way:--"For if the framer of the law were to appear, and were to
inquire of you why you doubted, what could you say after this, and
this, and this has been proved to you?" And in this case, as also in
our own character, it will be in our power to run over all kinds of
argumentation separately: and at one time to refer all separate genera
to different classes of the division, and at another to ask of the
hearer what he requires, and at another to adopt a similar course by a
comparison of one's own arguments and those of the opposite party.

But a different class of circumstance will be introduced if an
enumerative oration be connected with any subject of this sort,--law,
place, city, or monument, in this manner.--"What if the laws
themselves could speak? Would not they also address this complaint to
you? What more do you require, O judges when this, and this, and this
has been already made plain to you?" And in this kind of argument it
is allowable to use all these same methods. But this is given as a
common precept to guide one in framing an enumeration, that out of
every part of the argument, since the whole cannot be repeated over
again, that is to be selected which is of the greatest weight, and
that each point is to be run over as briefly as possible, so that
it shall appear to be only a refreshing of the recollection of the
hearers, not a repetition of the speech.

LIII. Indignation is a kind of speech by which the effect produced is,
that great hatred is excited against a man, or great dislike of some
proceeding is originated. In an address of this kind we wish to have
this understood first, that it is possible to give vent to indignation
from all those topics which we have suggested in laying down precepts
for the confirmation of a speech. For any amplifications whatever,
and every sort of indignation may be expressed, derived from those
circumstances which are attributed to persons and to things, but
still we had better consider those precepts which can be laid down
separately with respect to indignation.

The first topic is derived from authority, when we relate what a great
subject of anxiety that affair has been to the immortal gods, or to
those whose authority ought to carry the greatest weight with it.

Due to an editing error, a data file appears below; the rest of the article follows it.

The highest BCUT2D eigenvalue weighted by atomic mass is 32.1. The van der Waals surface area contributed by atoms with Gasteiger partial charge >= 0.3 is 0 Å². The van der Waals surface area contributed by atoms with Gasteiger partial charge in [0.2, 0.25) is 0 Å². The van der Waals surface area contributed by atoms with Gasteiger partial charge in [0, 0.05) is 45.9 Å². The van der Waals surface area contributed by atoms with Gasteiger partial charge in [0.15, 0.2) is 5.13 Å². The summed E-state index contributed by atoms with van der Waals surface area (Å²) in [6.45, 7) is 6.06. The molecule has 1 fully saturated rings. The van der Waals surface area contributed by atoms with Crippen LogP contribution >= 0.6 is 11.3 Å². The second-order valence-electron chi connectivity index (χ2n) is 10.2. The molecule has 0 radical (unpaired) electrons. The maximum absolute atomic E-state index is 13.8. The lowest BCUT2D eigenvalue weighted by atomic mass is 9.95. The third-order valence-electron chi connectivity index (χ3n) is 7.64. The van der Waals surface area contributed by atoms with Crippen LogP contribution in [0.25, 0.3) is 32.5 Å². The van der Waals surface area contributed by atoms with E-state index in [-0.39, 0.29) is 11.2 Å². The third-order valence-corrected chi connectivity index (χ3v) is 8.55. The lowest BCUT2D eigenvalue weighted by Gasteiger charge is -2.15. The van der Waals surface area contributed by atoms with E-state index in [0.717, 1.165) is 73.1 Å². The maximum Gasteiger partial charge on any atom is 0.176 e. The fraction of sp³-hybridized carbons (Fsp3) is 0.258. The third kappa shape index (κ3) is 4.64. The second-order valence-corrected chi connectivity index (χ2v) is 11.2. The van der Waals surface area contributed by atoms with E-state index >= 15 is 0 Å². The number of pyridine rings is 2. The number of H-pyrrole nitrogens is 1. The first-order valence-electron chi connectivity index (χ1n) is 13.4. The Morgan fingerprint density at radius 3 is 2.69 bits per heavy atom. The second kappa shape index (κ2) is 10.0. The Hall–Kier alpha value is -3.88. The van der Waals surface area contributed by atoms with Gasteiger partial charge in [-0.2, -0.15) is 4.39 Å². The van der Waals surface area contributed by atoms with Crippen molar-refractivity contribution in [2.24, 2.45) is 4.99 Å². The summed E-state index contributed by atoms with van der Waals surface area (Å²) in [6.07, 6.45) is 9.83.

And that topic will be derived from prophecies, from oracles, from
prophets, from tokens, from prodigies, from answers, and from other
things like these. Also from our ancestors, from kings, from states,
from nations from the wisest men, from the senate, the people, the
framers of laws. The second topic is that by which it is shown
with amplification, by means of indignation, whom that affair
concerns,--whether it concerns all men or the greater part of men,
(which is a most serious business,) or whether it concerns the higher
classes, such as those men are on whose authority the indignation
which we are professing is grounded, (which is most scandalous,) or
whether it affects those men who are one's equals in courage, and
fortune, and personal advantages, (which is most iniquitous,) or
whether it affects our inferiors, (which is most arrogant).

The third topic is that which we employ when we are inquiring what is
likely to happen, if every one else acts in the same manner. And at
the same time we point out if this man is permitted to act thus, that
there will be many imitators of the same audacity, and then from that
we shall be able to point out how much evil will follow.

The fourth topic is one by the use of which we show that many men are
eagerly looking out to see what is decided, in order that they may be
able to see by the precedent of what is allowed to one, what will be
allowed to themselves also in similar circumstances.

The fifth topic is one by the use of which we show that everything
else which has been badly managed, as soon as the truth concerning
them is ascertained, may be all set right, that this thing, however,
is one which, if it be once decided wrongly, cannot be altered by any
decision, nor set right by any power.

The sixth topic is one by which the action spoken of is proved to have